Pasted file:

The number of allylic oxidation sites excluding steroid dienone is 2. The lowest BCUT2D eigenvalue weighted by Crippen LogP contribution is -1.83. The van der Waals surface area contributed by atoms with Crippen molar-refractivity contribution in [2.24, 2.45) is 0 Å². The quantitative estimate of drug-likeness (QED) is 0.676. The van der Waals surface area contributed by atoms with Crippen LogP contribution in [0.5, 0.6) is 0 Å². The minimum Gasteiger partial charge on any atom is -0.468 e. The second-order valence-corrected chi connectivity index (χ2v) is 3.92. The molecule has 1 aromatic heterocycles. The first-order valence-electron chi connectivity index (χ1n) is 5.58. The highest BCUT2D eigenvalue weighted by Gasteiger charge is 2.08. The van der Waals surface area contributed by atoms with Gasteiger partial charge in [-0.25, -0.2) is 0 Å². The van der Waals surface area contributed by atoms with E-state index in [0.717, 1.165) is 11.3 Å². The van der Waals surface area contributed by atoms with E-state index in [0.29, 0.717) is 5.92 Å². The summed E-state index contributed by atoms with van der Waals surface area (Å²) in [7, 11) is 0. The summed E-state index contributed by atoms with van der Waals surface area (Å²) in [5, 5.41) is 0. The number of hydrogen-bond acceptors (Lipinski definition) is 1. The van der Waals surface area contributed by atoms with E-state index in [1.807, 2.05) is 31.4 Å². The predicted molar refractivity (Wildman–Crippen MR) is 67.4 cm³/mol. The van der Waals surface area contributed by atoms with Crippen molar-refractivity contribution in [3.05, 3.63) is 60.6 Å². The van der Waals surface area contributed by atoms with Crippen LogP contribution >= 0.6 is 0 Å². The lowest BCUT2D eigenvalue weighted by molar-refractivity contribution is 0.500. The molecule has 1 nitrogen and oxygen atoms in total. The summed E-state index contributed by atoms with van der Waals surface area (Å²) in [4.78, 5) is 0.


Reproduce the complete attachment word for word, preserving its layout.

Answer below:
The number of allylic oxidation sites excluding steroid dienone is 2. The lowest BCUT2D eigenvalue weighted by Crippen LogP contribution is -1.83. The van der Waals surface area contributed by atoms with Crippen molar-refractivity contribution in [2.24, 2.45) is 0 Å². The quantitative estimate of drug-likeness (QED) is 0.676. The van der Waals surface area contributed by atoms with Crippen LogP contribution in [0.5, 0.6) is 0 Å². The minimum Gasteiger partial charge on any atom is -0.468 e. The second-order valence-corrected chi connectivity index (χ2v) is 3.92. The molecule has 1 aromatic heterocycles. The first-order valence-electron chi connectivity index (χ1n) is 5.58. The highest BCUT2D eigenvalue weighted by Gasteiger charge is 2.08. The van der Waals surface area contributed by atoms with Gasteiger partial charge in [-0.25, -0.2) is 0 Å². The van der Waals surface area contributed by atoms with E-state index in [0.717, 1.165) is 11.3 Å². The van der Waals surface area contributed by atoms with E-state index in [0.29, 0.717) is 5.92 Å². The summed E-state index contributed by atoms with van der Waals surface area (Å²) in [7, 11) is 0. The summed E-state index contributed by atoms with van der Waals surface area (Å²) in [5, 5.41) is 0. The number of hydrogen-bond acceptors (Lipinski definition) is 1. The van der Waals surface area contributed by atoms with E-state index in [1.807, 2.05) is 31.4 Å². The predicted molar refractivity (Wildman–Crippen MR) is 67.4 cm³/mol. The van der Waals surface area contributed by atoms with Crippen molar-refractivity contribution in [3.05, 3.63) is 60.6 Å². The van der Waals surface area contributed by atoms with Crippen LogP contribution >= 0.6 is 0 Å². The lowest BCUT2D eigenvalue weighted by molar-refractivity contribution is 0.500. The molecule has 1 nitrogen and oxygen atoms in total. The summed E-state index contributed by atoms with van der Waals surface area (Å²) in [4.78, 5) is 0.